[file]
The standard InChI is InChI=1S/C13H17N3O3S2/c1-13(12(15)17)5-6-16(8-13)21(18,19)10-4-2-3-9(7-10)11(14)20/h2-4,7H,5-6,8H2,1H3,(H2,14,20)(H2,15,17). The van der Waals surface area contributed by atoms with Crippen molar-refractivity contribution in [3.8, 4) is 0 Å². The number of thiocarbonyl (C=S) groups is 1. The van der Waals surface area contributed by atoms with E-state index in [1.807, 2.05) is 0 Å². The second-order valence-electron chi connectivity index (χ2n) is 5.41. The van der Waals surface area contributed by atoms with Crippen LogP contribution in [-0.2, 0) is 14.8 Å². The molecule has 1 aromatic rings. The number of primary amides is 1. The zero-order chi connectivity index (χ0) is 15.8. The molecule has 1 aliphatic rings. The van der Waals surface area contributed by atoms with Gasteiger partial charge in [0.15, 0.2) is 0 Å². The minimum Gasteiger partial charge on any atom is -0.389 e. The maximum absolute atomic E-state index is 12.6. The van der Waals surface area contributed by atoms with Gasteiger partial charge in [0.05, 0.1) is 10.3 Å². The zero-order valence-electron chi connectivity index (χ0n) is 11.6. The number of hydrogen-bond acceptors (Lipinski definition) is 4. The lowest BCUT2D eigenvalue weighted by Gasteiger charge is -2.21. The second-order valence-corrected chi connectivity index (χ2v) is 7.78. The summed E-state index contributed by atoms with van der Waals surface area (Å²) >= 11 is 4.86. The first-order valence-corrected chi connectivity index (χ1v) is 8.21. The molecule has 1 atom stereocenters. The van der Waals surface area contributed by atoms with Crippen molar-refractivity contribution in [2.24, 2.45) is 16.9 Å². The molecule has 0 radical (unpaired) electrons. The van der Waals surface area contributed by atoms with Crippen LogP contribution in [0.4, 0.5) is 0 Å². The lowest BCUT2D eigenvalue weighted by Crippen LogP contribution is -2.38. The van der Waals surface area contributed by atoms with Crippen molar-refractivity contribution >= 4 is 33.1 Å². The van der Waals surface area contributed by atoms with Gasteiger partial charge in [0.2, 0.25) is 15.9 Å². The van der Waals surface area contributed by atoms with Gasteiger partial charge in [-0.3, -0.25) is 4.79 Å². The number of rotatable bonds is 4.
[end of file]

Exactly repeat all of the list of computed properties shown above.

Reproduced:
The standard InChI is InChI=1S/C13H17N3O3S2/c1-13(12(15)17)5-6-16(8-13)21(18,19)10-4-2-3-9(7-10)11(14)20/h2-4,7H,5-6,8H2,1H3,(H2,14,20)(H2,15,17). The van der Waals surface area contributed by atoms with Crippen molar-refractivity contribution in [3.8, 4) is 0 Å². The number of thiocarbonyl (C=S) groups is 1. The van der Waals surface area contributed by atoms with E-state index in [1.807, 2.05) is 0 Å². The second-order valence-electron chi connectivity index (χ2n) is 5.41. The van der Waals surface area contributed by atoms with Crippen LogP contribution in [-0.2, 0) is 14.8 Å². The molecule has 1 aromatic rings. The number of primary amides is 1. The zero-order chi connectivity index (χ0) is 15.8. The molecule has 1 aliphatic rings. The van der Waals surface area contributed by atoms with Gasteiger partial charge in [0.15, 0.2) is 0 Å². The minimum Gasteiger partial charge on any atom is -0.389 e. The maximum absolute atomic E-state index is 12.6. The van der Waals surface area contributed by atoms with Gasteiger partial charge in [0.05, 0.1) is 10.3 Å². The zero-order valence-electron chi connectivity index (χ0n) is 11.6. The number of hydrogen-bond acceptors (Lipinski definition) is 4. The lowest BCUT2D eigenvalue weighted by Gasteiger charge is -2.21. The second-order valence-corrected chi connectivity index (χ2v) is 7.78. The summed E-state index contributed by atoms with van der Waals surface area (Å²) >= 11 is 4.86. The first-order valence-corrected chi connectivity index (χ1v) is 8.21. The molecule has 1 atom stereocenters. The van der Waals surface area contributed by atoms with Crippen molar-refractivity contribution in [2.24, 2.45) is 16.9 Å². The molecule has 0 radical (unpaired) electrons. The van der Waals surface area contributed by atoms with Crippen LogP contribution in [0.4, 0.5) is 0 Å². The lowest BCUT2D eigenvalue weighted by Crippen LogP contribution is -2.38. The van der Waals surface area contributed by atoms with Crippen molar-refractivity contribution >= 4 is 33.1 Å². The van der Waals surface area contributed by atoms with Gasteiger partial charge in [0.2, 0.25) is 15.9 Å². The van der Waals surface area contributed by atoms with Gasteiger partial charge in [-0.3, -0.25) is 4.79 Å². The number of rotatable bonds is 4.